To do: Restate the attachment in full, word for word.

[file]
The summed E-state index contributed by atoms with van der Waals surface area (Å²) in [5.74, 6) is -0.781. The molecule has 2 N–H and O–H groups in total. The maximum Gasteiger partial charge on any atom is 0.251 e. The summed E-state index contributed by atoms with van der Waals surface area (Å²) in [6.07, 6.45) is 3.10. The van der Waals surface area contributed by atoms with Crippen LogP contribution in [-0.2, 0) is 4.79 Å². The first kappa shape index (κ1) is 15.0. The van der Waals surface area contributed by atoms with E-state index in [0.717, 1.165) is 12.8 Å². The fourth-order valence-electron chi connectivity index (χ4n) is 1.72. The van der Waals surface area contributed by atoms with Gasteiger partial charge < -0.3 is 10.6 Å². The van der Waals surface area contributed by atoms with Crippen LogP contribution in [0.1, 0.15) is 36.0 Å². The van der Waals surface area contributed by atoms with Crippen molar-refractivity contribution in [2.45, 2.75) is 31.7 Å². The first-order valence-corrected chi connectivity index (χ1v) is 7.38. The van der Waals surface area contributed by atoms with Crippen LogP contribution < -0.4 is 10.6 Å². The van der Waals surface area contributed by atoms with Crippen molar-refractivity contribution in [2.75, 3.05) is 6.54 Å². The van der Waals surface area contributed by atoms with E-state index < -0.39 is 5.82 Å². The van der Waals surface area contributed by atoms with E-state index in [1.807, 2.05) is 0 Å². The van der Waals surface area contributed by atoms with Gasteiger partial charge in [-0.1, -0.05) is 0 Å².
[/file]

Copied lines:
The summed E-state index contributed by atoms with van der Waals surface area (Å²) in [5.74, 6) is -0.781. The molecule has 2 N–H and O–H groups in total. The maximum Gasteiger partial charge on any atom is 0.251 e. The summed E-state index contributed by atoms with van der Waals surface area (Å²) in [6.07, 6.45) is 3.10. The van der Waals surface area contributed by atoms with Crippen LogP contribution in [-0.2, 0) is 4.79 Å². The first kappa shape index (κ1) is 15.0. The van der Waals surface area contributed by atoms with E-state index in [0.717, 1.165) is 12.8 Å². The fourth-order valence-electron chi connectivity index (χ4n) is 1.72. The van der Waals surface area contributed by atoms with Gasteiger partial charge < -0.3 is 10.6 Å². The van der Waals surface area contributed by atoms with Crippen LogP contribution in [0.1, 0.15) is 36.0 Å². The van der Waals surface area contributed by atoms with Crippen molar-refractivity contribution in [2.45, 2.75) is 31.7 Å². The first-order valence-corrected chi connectivity index (χ1v) is 7.38. The van der Waals surface area contributed by atoms with Crippen LogP contribution < -0.4 is 10.6 Å². The van der Waals surface area contributed by atoms with Crippen molar-refractivity contribution in [2.75, 3.05) is 6.54 Å². The van der Waals surface area contributed by atoms with E-state index < -0.39 is 5.82 Å². The van der Waals surface area contributed by atoms with E-state index in [1.807, 2.05) is 0 Å². The van der Waals surface area contributed by atoms with Gasteiger partial charge in [-0.1, -0.05) is 0 Å².